Friday, November 23, 2012
Close gaps in drug regulation
2:47 AM, Nov 23, 2012
In a time of sharp resentment toward government regulation in this country, the meningitis outbreak that has hit Tennessee and other states with devastating force provides a clear example that there are cases in which strong and comprehensive oversight of industry is absolutely vital.
A report by The Tennessean published Nov. 18 detailed how Colorado state inspectors knew of problems with New England Compounding Center’s interstate business practices in 2011. While they notified the U.S. Food and Drug Administration, neither the FDA nor (until a year later) the Colorado officials spoke to the Massachusetts Board of Registration in Pharmacy, which licensed NECC and presumably would have taken action against the drug compounder quickly.
Why the lapse in what would seem to be a logical chain of communication? According to a spokeswoman for the Colorado regulatory board, “We historically have not reported actions to other state boards, because in most states the registrants are required to report the actions (themselves).”
Amazing. And yet, all too common. In America, we expect oil companies to self-report about carelessness that could lead to spills, and banks to self-report when improper lending practices have been detected.
Expect the logical extension of this brand of thinking soon: In future, armed robbers must turn themselves in to authorities, or else face a stern reprimand. Police forces could be cut by half.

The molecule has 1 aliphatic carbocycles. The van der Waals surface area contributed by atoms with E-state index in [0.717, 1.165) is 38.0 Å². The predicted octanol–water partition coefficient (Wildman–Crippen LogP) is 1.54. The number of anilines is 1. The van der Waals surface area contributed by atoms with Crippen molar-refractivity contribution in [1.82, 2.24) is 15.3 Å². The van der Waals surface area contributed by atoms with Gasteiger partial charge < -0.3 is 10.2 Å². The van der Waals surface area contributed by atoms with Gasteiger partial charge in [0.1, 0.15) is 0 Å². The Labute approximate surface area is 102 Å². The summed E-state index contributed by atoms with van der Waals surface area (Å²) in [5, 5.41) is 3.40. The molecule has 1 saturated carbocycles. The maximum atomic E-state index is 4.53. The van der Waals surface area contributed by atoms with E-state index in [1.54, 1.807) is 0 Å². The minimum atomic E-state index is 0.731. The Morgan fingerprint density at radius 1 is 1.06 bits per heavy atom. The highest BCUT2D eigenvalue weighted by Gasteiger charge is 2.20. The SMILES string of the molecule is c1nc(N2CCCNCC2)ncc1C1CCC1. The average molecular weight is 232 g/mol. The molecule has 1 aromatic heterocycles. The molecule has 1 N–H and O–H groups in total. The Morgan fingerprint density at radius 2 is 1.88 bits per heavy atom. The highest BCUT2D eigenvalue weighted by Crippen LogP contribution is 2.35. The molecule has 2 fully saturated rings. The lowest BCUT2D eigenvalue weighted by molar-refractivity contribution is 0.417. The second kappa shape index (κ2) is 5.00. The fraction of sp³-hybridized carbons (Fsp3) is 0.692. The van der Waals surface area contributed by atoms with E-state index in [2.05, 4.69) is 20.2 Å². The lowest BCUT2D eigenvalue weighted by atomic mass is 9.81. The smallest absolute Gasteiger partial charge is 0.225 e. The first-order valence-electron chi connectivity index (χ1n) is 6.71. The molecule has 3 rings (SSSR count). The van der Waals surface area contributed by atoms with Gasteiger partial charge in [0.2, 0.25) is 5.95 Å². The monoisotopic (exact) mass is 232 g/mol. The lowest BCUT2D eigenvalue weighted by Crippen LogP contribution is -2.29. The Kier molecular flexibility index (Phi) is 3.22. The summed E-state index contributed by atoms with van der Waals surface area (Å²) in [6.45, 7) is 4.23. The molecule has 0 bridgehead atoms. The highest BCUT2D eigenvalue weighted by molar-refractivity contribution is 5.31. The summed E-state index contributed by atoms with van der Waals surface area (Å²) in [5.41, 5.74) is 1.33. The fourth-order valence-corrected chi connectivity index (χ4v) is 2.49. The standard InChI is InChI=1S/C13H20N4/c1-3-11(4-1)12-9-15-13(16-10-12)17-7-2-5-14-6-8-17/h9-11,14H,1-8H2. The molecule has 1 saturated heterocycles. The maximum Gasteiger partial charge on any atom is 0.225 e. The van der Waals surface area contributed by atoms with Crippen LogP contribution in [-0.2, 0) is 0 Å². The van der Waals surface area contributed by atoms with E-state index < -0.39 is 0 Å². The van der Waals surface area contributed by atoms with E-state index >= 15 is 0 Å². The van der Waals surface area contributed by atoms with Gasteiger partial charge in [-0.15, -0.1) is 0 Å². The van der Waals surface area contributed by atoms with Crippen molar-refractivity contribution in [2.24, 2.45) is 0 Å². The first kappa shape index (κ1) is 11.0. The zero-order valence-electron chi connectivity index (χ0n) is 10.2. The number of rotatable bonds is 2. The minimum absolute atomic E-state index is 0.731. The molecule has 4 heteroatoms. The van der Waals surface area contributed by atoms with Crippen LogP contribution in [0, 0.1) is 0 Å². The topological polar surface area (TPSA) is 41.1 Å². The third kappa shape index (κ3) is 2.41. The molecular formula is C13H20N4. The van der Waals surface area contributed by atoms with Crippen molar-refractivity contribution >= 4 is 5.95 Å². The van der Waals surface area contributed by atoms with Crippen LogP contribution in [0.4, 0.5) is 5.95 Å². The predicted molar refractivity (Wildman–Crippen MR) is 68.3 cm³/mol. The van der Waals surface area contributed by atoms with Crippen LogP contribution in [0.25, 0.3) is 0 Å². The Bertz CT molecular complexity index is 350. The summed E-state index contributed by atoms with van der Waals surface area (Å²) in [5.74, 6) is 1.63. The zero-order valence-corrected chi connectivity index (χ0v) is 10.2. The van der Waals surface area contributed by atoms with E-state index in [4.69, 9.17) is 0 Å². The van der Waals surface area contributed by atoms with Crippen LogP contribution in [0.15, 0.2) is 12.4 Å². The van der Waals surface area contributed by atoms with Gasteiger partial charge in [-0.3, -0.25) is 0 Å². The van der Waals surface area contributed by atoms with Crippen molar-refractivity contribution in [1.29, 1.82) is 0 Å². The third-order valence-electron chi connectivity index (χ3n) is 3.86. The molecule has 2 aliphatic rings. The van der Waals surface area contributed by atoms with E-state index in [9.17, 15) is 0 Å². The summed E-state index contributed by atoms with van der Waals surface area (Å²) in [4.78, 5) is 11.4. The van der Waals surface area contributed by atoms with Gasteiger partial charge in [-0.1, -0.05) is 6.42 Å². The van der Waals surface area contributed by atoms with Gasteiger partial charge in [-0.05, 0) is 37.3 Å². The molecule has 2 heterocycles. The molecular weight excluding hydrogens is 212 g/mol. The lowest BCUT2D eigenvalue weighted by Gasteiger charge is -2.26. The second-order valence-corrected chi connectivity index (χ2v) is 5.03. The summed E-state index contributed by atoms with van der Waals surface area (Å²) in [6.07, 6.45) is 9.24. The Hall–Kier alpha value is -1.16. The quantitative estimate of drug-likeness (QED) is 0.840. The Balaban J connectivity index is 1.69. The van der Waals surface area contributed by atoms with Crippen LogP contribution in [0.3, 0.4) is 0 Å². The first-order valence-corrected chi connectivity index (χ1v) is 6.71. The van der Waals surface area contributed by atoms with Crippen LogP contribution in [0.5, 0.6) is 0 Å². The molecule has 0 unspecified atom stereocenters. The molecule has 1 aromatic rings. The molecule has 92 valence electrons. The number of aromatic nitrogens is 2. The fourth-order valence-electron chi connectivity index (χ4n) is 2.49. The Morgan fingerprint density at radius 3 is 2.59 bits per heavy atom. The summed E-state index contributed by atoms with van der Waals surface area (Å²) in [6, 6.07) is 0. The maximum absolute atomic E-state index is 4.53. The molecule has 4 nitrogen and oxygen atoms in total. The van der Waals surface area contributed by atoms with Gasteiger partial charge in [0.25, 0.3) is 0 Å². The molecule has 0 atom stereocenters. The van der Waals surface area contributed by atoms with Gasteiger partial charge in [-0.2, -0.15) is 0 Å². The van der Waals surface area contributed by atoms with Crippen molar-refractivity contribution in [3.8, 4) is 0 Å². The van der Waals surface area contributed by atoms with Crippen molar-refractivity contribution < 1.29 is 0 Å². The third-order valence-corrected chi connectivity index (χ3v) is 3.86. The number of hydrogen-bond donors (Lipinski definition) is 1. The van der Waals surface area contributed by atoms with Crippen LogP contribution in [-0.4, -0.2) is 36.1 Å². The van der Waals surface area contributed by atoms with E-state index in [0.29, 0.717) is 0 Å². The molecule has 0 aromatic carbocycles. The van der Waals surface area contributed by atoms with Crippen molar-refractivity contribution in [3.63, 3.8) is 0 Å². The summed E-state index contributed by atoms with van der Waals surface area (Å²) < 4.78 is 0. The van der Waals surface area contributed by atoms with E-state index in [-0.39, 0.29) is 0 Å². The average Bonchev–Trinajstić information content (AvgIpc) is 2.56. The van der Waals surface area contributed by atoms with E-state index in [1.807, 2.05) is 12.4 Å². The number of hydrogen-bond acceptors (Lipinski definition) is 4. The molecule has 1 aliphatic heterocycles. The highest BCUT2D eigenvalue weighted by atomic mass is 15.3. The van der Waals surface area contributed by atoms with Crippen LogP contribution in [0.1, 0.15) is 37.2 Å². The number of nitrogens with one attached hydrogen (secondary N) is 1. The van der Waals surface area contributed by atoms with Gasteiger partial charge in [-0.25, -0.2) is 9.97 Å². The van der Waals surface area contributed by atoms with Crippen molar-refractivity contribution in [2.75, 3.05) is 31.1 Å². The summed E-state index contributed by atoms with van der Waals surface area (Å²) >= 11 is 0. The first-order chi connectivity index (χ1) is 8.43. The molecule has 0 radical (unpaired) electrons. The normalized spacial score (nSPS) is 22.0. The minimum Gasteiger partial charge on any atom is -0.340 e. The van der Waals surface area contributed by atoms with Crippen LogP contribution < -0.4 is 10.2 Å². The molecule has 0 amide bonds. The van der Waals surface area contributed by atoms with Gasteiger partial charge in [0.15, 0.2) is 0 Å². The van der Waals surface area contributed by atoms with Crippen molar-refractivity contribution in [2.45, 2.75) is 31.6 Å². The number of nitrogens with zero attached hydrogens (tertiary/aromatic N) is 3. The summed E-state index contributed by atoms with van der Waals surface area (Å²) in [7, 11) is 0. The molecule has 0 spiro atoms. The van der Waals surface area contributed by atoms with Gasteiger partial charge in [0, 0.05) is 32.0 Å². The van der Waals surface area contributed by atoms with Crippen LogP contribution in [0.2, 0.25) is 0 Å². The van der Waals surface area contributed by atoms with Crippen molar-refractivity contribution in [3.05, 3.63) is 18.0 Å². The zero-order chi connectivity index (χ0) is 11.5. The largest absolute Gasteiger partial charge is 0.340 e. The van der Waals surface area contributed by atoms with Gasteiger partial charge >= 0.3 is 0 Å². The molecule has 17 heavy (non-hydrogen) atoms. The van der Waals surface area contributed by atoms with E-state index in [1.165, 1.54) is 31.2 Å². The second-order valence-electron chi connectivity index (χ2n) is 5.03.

So far, 13 people have died and 82 been sickened in Tennessee, and 34 dead and 490 sickened nationwide, because NECC was able to continue manufacturing and shipping contaminated drugs though individual state and federal authorities were aware of problems with the company. Those numbers are expected to grow, as health officials continue to find potentially dangerous injection-site infections.
But at least there is no onerous government regulation of the drug-compounding industry.
It is hard to imagine that anyone who works in health care ever thought self-reporting was a good idea. The decision-makers at NECC had two goals: make money, and don’t get caught. Self-reporting? That would be counterproductive.
Those who argue so loudly for across-the-board deregulation should have to sit down for a talk with someone whose husband, wife or child received a steroidal injection for back pain, only to develop deadly fungal meningitis.
Afterward, perhaps they would join this newspaper in calling for Congress to establish a national data center for information on disciplinary actions involving licensed pharmacies, with requirements that state pharmacy inspectors communicate not only with the FDA, but with pharmacy boards in states where the cited company has operations.
It is not regulators who committed these crimes of malice or negligence; it was the drug makers. But we cannot waste any more lives while we wait for them to police themselves.
Source found here